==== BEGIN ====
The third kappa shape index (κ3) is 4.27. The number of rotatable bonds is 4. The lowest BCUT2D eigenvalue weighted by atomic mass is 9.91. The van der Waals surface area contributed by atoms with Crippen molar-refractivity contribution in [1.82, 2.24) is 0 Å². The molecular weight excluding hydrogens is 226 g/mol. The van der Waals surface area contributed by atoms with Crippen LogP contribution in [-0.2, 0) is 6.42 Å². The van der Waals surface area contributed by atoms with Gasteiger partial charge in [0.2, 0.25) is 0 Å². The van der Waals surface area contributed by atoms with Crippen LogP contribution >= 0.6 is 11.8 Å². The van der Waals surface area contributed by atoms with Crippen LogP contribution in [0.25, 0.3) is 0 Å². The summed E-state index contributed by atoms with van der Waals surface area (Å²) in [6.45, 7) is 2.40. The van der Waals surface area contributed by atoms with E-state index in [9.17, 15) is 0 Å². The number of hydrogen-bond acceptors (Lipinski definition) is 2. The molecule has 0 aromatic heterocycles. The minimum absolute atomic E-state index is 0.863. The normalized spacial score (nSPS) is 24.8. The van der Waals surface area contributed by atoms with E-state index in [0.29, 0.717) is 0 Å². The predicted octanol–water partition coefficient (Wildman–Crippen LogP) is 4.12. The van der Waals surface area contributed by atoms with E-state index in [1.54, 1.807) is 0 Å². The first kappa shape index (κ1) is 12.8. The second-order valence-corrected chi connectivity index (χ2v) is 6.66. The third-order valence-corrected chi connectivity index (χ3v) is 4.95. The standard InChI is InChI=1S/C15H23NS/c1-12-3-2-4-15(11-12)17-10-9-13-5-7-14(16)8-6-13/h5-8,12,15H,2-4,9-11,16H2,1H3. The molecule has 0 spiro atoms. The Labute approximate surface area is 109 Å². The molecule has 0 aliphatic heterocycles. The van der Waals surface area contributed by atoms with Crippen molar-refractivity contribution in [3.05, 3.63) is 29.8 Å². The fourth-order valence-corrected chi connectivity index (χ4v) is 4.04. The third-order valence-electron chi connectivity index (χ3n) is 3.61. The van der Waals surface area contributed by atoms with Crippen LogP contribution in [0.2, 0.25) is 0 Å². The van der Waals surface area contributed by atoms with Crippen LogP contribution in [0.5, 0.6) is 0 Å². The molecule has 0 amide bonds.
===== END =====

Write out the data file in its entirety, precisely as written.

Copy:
The third kappa shape index (κ3) is 4.27. The number of rotatable bonds is 4. The lowest BCUT2D eigenvalue weighted by atomic mass is 9.91. The van der Waals surface area contributed by atoms with Crippen molar-refractivity contribution in [1.82, 2.24) is 0 Å². The molecular weight excluding hydrogens is 226 g/mol. The van der Waals surface area contributed by atoms with Crippen LogP contribution in [-0.2, 0) is 6.42 Å². The van der Waals surface area contributed by atoms with Gasteiger partial charge in [0.2, 0.25) is 0 Å². The van der Waals surface area contributed by atoms with Crippen LogP contribution >= 0.6 is 11.8 Å². The van der Waals surface area contributed by atoms with Crippen LogP contribution in [0.25, 0.3) is 0 Å². The summed E-state index contributed by atoms with van der Waals surface area (Å²) in [6.45, 7) is 2.40. The van der Waals surface area contributed by atoms with E-state index in [9.17, 15) is 0 Å². The number of hydrogen-bond acceptors (Lipinski definition) is 2. The molecule has 0 aromatic heterocycles. The minimum absolute atomic E-state index is 0.863. The normalized spacial score (nSPS) is 24.8. The van der Waals surface area contributed by atoms with E-state index in [0.29, 0.717) is 0 Å². The predicted octanol–water partition coefficient (Wildman–Crippen LogP) is 4.12. The van der Waals surface area contributed by atoms with E-state index in [1.54, 1.807) is 0 Å². The first kappa shape index (κ1) is 12.8. The second-order valence-corrected chi connectivity index (χ2v) is 6.66. The third-order valence-corrected chi connectivity index (χ3v) is 4.95. The standard InChI is InChI=1S/C15H23NS/c1-12-3-2-4-15(11-12)17-10-9-13-5-7-14(16)8-6-13/h5-8,12,15H,2-4,9-11,16H2,1H3. The molecule has 0 spiro atoms. The Labute approximate surface area is 109 Å². The molecule has 0 aliphatic heterocycles. The van der Waals surface area contributed by atoms with Crippen molar-refractivity contribution in [3.05, 3.63) is 29.8 Å². The fourth-order valence-corrected chi connectivity index (χ4v) is 4.04. The third-order valence-electron chi connectivity index (χ3n) is 3.61. The van der Waals surface area contributed by atoms with Crippen LogP contribution in [0.2, 0.25) is 0 Å². The van der Waals surface area contributed by atoms with Crippen LogP contribution in [0.5, 0.6) is 0 Å². The molecule has 0 amide bonds.